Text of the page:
The fundraiser will take place on the Upper East Side at:

The Jan Hus Theater, 351 E. 74th St.

Showtime is 8pm with doors open at 7pm.

$50 (front seating)
$35 (rear seating)
$25 (standing room only)(limited availability)

$50 includes Meet & Greet with the Stars prior to the show.
An additional $20 at the door for Meet & Greet if $50 ticket is not purchased in advance.

Tickets may be purchased online at www.icny.org Tickets may be purchased at the door upon availability.

This year’s Honorary Chair: Robin Strasser
Contact: Gary Cosgrove

The event is sponsored by: Google, Absolut Vodka, Coca-Cola, Miller/Coors, TD Bank, Bioscrip Pharmacies, Next Magazine, jetBlue Airways

The Imperial Court of New York, a 501(c)3 corporation, is New York's most regal fundraising organization serving the LGBT Community for the past 22 years. Part of a proud tradition, the Court has raised over a million dollars for charitable organizations including: ACRIA (AIDS Community Research Initiative of America) LIFEbeat (Music Fights HIV), Children's Hope Foundation, Broadway Cares / Equity Fights AIDS, Bailey House, amFar's Treatment Register, Body Positive, and Callen-Lorde Community Health Center, among many others. www.icny.org

For additional information and photos please contact: Gary Cosgrove: 201-486-0626 or at emperorxny@icny.org


The Jan Hus Presbyterian Church and Neighborhood House is located on the Upper East side of Manhattan and is home to the Jan Hus Playhouse Theater. This church was built in 1877 and gets its name from the great Czech Religious reformer Jan Hus, who was excommunicated from the Catholic Church and was later burned at the stake as a heretic in 1415. His teachings greatly influenced the Protestant Movement for years to come. The church served as a central hub for a large Czech Community, in the neighborhood then known as “Little Bohemia”, that totaled thirty or forty thousand in the late 1900’s.

From 1960 thru 1970, the 150 seat theater served as the home to LOOM (Light Opera of Manhattan), which was an Off-Broadway repertory theater company founded by William Mount-Burke and employed comedian Raymond Allen and choreographer Jerry Gotham. They performed the works of Gilbert & Sullivan and many European & American operettas.

Today, Jan Hus Church practices progressive thinking and is committed to encouraging and welcoming the full participation of lesbian, gay, bisexual and transgender persons in its congregation and within the church’s hierarchy. They are also active in social outreach, serving as a place of spiritual inspiration, worship and a beacon of hope to the community it serves. Rev. Ray Bagnuolo, the current pastor of Jan Hus is very proud of the church’s community programs which include a senior center, preschool, homeless outreach program, public cafeteria, AA meeting hall and theater.


Lifebeat is a nonprofit that uses the power of music and the music industry to help educate young people about HIV/AIDS prevention. For more than seventeen years, Lifebeat has helped to mobilize the talents and resources of the music industry to raise awareness and funds, and to provide support to the HIV-positive community.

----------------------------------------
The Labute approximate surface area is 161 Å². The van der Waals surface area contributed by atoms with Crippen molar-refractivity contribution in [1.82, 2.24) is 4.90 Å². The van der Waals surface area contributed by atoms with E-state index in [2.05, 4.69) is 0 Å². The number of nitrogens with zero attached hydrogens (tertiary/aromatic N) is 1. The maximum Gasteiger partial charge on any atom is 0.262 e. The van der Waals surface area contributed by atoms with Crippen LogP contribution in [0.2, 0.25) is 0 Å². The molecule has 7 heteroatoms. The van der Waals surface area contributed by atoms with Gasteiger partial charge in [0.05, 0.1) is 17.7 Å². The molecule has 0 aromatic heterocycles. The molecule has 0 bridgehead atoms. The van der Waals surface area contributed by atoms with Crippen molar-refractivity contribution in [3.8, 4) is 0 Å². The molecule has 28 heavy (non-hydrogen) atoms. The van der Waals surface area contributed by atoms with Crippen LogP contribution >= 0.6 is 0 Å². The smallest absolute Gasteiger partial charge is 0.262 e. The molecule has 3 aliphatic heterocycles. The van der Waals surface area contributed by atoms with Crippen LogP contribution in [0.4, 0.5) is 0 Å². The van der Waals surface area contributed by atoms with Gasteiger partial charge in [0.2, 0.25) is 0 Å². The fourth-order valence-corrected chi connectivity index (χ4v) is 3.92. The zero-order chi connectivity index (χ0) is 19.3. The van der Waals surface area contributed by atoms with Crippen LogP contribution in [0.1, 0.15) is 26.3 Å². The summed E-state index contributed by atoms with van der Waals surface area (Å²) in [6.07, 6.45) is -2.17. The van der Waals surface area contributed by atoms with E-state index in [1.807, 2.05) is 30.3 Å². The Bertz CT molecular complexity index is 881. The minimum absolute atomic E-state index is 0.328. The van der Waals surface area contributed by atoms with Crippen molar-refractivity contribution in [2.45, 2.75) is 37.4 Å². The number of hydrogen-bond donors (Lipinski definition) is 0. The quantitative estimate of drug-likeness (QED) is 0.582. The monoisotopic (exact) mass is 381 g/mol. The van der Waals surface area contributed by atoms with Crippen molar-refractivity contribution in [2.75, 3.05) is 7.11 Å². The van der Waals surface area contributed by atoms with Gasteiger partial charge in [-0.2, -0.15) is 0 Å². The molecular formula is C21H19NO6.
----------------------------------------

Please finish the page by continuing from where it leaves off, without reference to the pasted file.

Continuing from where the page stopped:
Lifebeat relies on a small but dedicated staff and an active Board of Directors to carry out our mission, as well as a wonderful group of volunteers and a network of national AIDS service organizations (ASOs) to educate young people through our outreach efforts.

Sunday, September 25, 2011

Your Sunday Sermon Comes From Thomas Roberts

MSNBC anchor Thomas Roberts condemned some members of the audience at the recent Republican debate for booing an openly gay soldier.

The crowd at Thursday's debate provided yet another controversial moment when some people booed a video of a soldier asking about the candidates' policy on the Don't Ask Don't Tell law. Roberts called the moment "strange," and noted that none of the candidates or anyone in the audience praised the soldier for his service.

He also criticized the GOP hopefuls for not denouncing the boos. One of the candidates, Rick Santorum, later claimed not to have heard them. But Roberts did not like Santorum referring to the lifting of the ban on openly gay soldiers as "social experimentation."

"I get out of all of these things that many of these candidates would rather take legislation to build a time machine and go back in time to where we had no women voting, slavery was cool," he said.

Roberts has previously said that Michele Bachmann would "extinguish" gay people.

Visit msnbc.com for breaking news, world news, and news about the economy

Saturday, September 24, 2011

Saturday Beefcake Calling It A Night

Saturday Beefcake Foreplay

Saturday Beefcake Main Meal: Stuff It

Stuffed Breast of Veal
James Beard Cookbook (1959)

Ask the butcher to cut a pocket in the large end of the meat.

5 to 6 pounds breast of veal
1 large onion, chopped
2 cloves garlic, chopped
3 tablespoons butter
1 cup ground ham
1 cup liverwurst
3 tablespoons cream or milk
1 1/2 cup dry bread